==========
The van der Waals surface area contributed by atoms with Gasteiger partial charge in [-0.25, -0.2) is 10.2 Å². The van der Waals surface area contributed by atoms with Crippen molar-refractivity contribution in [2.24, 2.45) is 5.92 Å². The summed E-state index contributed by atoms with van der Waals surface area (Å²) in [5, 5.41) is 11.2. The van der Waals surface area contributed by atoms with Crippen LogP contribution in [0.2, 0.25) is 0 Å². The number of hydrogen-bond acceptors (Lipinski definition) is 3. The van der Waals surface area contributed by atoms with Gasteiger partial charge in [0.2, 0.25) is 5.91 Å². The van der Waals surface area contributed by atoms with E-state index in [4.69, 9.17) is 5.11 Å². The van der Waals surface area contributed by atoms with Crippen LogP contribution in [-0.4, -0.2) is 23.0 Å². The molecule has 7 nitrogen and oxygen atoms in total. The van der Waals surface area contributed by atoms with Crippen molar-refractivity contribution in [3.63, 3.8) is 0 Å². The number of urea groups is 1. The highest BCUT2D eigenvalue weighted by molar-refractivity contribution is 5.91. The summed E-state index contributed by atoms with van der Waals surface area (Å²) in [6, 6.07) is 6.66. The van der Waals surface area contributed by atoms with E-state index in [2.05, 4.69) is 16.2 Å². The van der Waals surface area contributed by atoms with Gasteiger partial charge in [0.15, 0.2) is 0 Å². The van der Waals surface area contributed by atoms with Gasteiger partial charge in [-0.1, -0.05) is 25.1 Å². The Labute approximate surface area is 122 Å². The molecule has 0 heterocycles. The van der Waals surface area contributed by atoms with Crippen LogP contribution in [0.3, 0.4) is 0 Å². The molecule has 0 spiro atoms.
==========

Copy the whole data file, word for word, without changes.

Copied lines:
The van der Waals surface area contributed by atoms with Gasteiger partial charge in [-0.25, -0.2) is 10.2 Å². The van der Waals surface area contributed by atoms with Crippen molar-refractivity contribution in [2.24, 2.45) is 5.92 Å². The summed E-state index contributed by atoms with van der Waals surface area (Å²) in [5, 5.41) is 11.2. The van der Waals surface area contributed by atoms with Crippen LogP contribution in [0.2, 0.25) is 0 Å². The number of hydrogen-bond acceptors (Lipinski definition) is 3. The van der Waals surface area contributed by atoms with Gasteiger partial charge in [0.2, 0.25) is 5.91 Å². The van der Waals surface area contributed by atoms with E-state index in [4.69, 9.17) is 5.11 Å². The van der Waals surface area contributed by atoms with Crippen LogP contribution in [-0.4, -0.2) is 23.0 Å². The molecule has 7 nitrogen and oxygen atoms in total. The van der Waals surface area contributed by atoms with Crippen molar-refractivity contribution in [3.63, 3.8) is 0 Å². The number of urea groups is 1. The highest BCUT2D eigenvalue weighted by molar-refractivity contribution is 5.91. The summed E-state index contributed by atoms with van der Waals surface area (Å²) in [6, 6.07) is 6.66. The van der Waals surface area contributed by atoms with E-state index in [2.05, 4.69) is 16.2 Å². The van der Waals surface area contributed by atoms with Gasteiger partial charge in [0.15, 0.2) is 0 Å². The van der Waals surface area contributed by atoms with Gasteiger partial charge in [-0.1, -0.05) is 25.1 Å². The Labute approximate surface area is 122 Å². The molecule has 0 heterocycles. The van der Waals surface area contributed by atoms with Crippen LogP contribution in [0.3, 0.4) is 0 Å². The molecule has 0 spiro atoms.